Saturday, January 26, 2008

Battleship Potemkin with the Minnesota Orchestra

Where: Orchestra Hall
Who: Esa Heikkilä and the Minnesota Orchestra

Because I prefer my music on a smaller scale—jazz trios, chamber music recitals (exceptions: Jazz at Lincoln Center Orchestra, Maria Schneider Orchestra, Dave Holland Big Band)—I mostly ignore the Minnesota Orchestra. Although I know the occasional Beethoven symphony would do me good, and everyone says Osmo Vänskä is an amazing conductor, it's not on my radar. And since the sound at Orchestra Hall is hit-or-miss for almost anything but the orchestra, I rarely go to the big box with the giant sugar-cube ceiling.

But lately interesting things are happening there. Jazz is heard more frequently, with more to come; starting in April, there's a mini-series called "Jazz at Orchestra Hall" and it's not Doc Severinsen. Another small series, "Sounds of Cinema," began last week with a screening of Charlie Chaplin's City Lights, with Vänskä and the orchestra performing Chaplin's original score. I didn't go but a friend did and she loved it.

"Sounds of Cinema" continued tonight with Sergei Eisenstein's The Battleship Potemkin (1925) and a score compiled from portions of Shostakovich's symphonies. The movie was projected onto a large screen at the back of the stage, the orchestra filled the stage (I forget how large orchestras are), and we were in the second row, where we couldn't read the subtitles without craning a bit but we could see every move the bass players made. Conductor Esa Heikkilä is a protégé of Vänskä; this was his first appearance here.

I had never seen the film Roger Ebert calls "one of the fundamental landmarks of cinema" (my bad) but I recognized iconic scenes, like the baby carriage careering down the Odessa steps. The music—parts of Shostakovich's Symphonies Nos. 4, 5, 8, 10, and 11, pieced together by Soviet musicologists in 1976—fit the film like 10-year-old Anastasia's white opera gloves. The performance was 90 minutes without an intermission, and the time raced by. It was entirely thrilling. It made me want to catch up on classic films (does that mean I have to stop watching Project Runway?) and buy season tickets to the orchestra.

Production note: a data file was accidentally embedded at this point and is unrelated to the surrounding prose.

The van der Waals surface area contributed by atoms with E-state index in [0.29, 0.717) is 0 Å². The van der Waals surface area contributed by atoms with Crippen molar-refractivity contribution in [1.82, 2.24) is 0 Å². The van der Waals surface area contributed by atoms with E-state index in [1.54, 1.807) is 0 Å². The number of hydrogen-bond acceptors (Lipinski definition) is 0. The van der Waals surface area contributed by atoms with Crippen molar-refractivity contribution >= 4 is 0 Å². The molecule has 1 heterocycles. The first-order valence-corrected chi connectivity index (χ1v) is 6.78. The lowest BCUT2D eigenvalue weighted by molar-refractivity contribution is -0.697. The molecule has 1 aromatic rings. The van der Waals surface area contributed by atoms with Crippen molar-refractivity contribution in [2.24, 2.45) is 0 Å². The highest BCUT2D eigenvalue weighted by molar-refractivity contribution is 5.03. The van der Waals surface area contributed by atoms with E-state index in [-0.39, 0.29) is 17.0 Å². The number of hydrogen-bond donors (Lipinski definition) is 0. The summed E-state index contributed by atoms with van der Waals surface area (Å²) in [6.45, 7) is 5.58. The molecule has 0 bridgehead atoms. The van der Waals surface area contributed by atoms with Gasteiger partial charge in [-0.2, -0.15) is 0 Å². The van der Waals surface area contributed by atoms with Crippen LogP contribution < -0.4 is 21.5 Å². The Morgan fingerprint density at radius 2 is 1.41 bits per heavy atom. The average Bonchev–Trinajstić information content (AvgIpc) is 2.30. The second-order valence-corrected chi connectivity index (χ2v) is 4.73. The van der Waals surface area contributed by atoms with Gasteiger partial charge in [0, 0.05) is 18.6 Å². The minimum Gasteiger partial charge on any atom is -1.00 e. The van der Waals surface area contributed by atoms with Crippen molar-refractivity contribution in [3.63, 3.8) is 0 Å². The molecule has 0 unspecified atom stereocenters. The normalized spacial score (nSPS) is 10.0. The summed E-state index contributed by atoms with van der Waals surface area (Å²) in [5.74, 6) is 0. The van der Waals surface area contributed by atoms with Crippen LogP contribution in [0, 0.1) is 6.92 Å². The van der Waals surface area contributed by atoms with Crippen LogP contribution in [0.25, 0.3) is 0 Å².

The third and final "Sounds of Cinema" performance is called "To Boldly Go....," and it's hosted by George Takei, Star Trek's Dr. Sulu. Music from Star Wars, Close Encounters, Star Trek, and Holst's The Planets. That one I'll skip.

1 comment:

  1. The selection of Shostkovich works normally put to 'Potemkin' was actually assembled in 1955-56 as a new soundtrack for a revised print of the film issued to commemorate the fiftieth anniversary of the 1905 Revolution. I have a theory (thus far, untested) that Shostkovich was actually asked to write new music for the film and got as far as music for the Odessa Steps sequence before abandoning it, running out of time or finding something better to do. The fit of the music from the 11th Symphony (which he actually programmatically linked to the 1905 Revolution) to the Odessa Steps scenes is so obvious; I'd spotted it before I even came across the 1955-56 print of the film!


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